dispatches from Emballage 2014, Paris

Zip-Pak targets India and emerging market growth

By Joseph James Whitworth

- Last updated on GMT

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One of Zip-Pak's products
One of Zip-Pak's products
Zip-Pak is putting its efforts towards emerging markets such as India and revealed it has just picked up two major customers in the country.

The firm told FoodProductionDaily.com it is seeing organic growth of 3-5% in the EU and 10-20% in the emerging markets.

It set up a zipper manufacturing plant in Brazil in 2011 where growth is around 10% and has a presence in Russia, China and Turkey.  

“Which is why we are putting our sales and marketing efforts, infrastructure and money into the emerging markets,” ​a director of the firm, who requested his name not be published, told us at Emballage.

“I would say we’ve had someone [in India] every month breaking this market. We’ve just picked up two major customers over there, obviously I can’t go into who they are, but they are major CPG users and their usage alone could be the same usage as Belgium is.”

The division of Illinois Tool Works (ITW) makes resealable products for packaging and purchased Supreme Plastics in 2005 who were their largest competitor.

Tax and fresh food

Taking India as an example, there is one over-riding reason the Indian government want to use flexible packaging – so they can tax it, the director said.

“So they want to get all foodstuffs packaged so they can increase their tax revenue. The other thing is you are looking at keeping food fresher for longer,” ​he said.

“In the established marketplaces you are looking at the trend of going from glass or can into flexible with the advent of higher barrier technologies in flexible packaging.”

Zip-Pak said it can do ovenable zippers for chickens that are roasted in a bag, microwaveable and autoclavable zippers for things like prunes, which are packed and put through an autoclave.

“So it really does depend what is in the bag, the weight of the bag and what the consumer wants​,” said the director.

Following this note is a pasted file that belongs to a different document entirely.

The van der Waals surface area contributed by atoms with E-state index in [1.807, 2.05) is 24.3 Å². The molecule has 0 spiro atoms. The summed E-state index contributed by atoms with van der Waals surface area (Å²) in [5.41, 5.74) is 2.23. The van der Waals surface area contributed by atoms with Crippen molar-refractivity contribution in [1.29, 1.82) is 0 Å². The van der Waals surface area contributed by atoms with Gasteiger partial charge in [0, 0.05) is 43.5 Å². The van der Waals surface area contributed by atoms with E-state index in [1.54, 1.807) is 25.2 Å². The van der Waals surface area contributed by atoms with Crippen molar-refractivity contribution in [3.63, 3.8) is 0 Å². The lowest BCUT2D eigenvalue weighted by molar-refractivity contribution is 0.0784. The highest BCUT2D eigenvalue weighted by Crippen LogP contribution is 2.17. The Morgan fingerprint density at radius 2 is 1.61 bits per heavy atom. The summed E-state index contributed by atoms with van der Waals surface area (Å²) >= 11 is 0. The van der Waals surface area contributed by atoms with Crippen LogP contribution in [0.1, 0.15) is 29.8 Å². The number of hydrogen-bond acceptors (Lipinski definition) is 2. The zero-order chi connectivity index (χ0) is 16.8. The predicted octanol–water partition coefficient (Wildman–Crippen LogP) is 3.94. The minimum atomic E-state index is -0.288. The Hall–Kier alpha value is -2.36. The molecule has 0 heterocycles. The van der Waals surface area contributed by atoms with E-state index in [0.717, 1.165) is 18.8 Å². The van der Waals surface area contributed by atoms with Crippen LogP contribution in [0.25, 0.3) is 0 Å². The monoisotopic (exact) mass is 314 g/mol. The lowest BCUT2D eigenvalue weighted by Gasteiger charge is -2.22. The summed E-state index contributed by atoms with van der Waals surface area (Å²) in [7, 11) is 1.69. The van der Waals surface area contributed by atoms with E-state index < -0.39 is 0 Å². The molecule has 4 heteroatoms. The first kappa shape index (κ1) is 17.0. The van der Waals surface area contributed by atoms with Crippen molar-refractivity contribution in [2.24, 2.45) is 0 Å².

“Our customer is the food companies so in the instance of cheese they want a moisture barrier to stop the cheese drying out so we produce a zipper for them that has a high moisture barrier.”

No demand for biodegradable zippers

The zippers are mostly polyethylene (PE) or polypropylene (PP) and while the firm has looked at biodegradable options, it said nobody has bought them because of cost.

“I’ve done three biodegradable projects and nobody has ever bought them because of the cost. We go all the way down, we can extrude biodegradable materials but we don’t get any call for them when people get the cost,” ​said the director.

“When the cost comes into a realistic amount then I am sure people will buy them.”

The firm has sensory zippers to give a tactile opening and closing, they also have noise with a proper ‘zzzip’ when they open and multi-line zippers for a better consumer experience.  

“We are what’s called an outside-in company. While we do internal development most of our development is actually customer driven. So the major CPG’s or the major packaging houses like the Mondi’s of this world will come to us and say we need a solution for this and we will do it.”

The resealability trend has helped in some cases, said the director.

“When there is a recession we sell more products because people want their food to stay fresher for longer and when there is not a recession we sell more products because people want convenience so we are in a win-win situation.

“The food on the go is something that is increasing at the moment but they’re normally one or two shot packs which don’t have a zipper on them. When you are looking at candies that is when the zipper will come in.”

Related topics Business Industry growth South Asia

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